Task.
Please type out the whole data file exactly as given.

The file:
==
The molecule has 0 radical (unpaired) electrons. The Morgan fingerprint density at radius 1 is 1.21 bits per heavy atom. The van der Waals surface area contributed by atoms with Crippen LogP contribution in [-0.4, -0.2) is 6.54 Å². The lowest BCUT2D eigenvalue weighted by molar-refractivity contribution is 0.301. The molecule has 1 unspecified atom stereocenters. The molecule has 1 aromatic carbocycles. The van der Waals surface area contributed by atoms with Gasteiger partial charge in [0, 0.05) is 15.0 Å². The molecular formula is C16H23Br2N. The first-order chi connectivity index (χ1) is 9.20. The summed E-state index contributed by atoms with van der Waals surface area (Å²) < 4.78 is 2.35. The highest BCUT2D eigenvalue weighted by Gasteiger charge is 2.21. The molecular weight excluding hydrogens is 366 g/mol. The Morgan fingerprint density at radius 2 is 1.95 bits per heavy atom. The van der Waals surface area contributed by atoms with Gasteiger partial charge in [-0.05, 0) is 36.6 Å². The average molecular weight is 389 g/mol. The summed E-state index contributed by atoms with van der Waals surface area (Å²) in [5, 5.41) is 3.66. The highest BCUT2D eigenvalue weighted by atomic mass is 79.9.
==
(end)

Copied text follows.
The molecule has 0 radical (unpaired) electrons. The Morgan fingerprint density at radius 1 is 1.21 bits per heavy atom. The van der Waals surface area contributed by atoms with Crippen LogP contribution in [-0.4, -0.2) is 6.54 Å². The lowest BCUT2D eigenvalue weighted by molar-refractivity contribution is 0.301. The molecule has 1 unspecified atom stereocenters. The molecule has 1 aromatic carbocycles. The van der Waals surface area contributed by atoms with Gasteiger partial charge in [0, 0.05) is 15.0 Å². The molecular formula is C16H23Br2N. The first-order chi connectivity index (χ1) is 9.20. The summed E-state index contributed by atoms with van der Waals surface area (Å²) < 4.78 is 2.35. The highest BCUT2D eigenvalue weighted by Gasteiger charge is 2.21. The molecular weight excluding hydrogens is 366 g/mol. The Morgan fingerprint density at radius 2 is 1.95 bits per heavy atom. The van der Waals surface area contributed by atoms with Gasteiger partial charge in [-0.05, 0) is 36.6 Å². The average molecular weight is 389 g/mol. The summed E-state index contributed by atoms with van der Waals surface area (Å²) in [5, 5.41) is 3.66. The highest BCUT2D eigenvalue weighted by atomic mass is 79.9.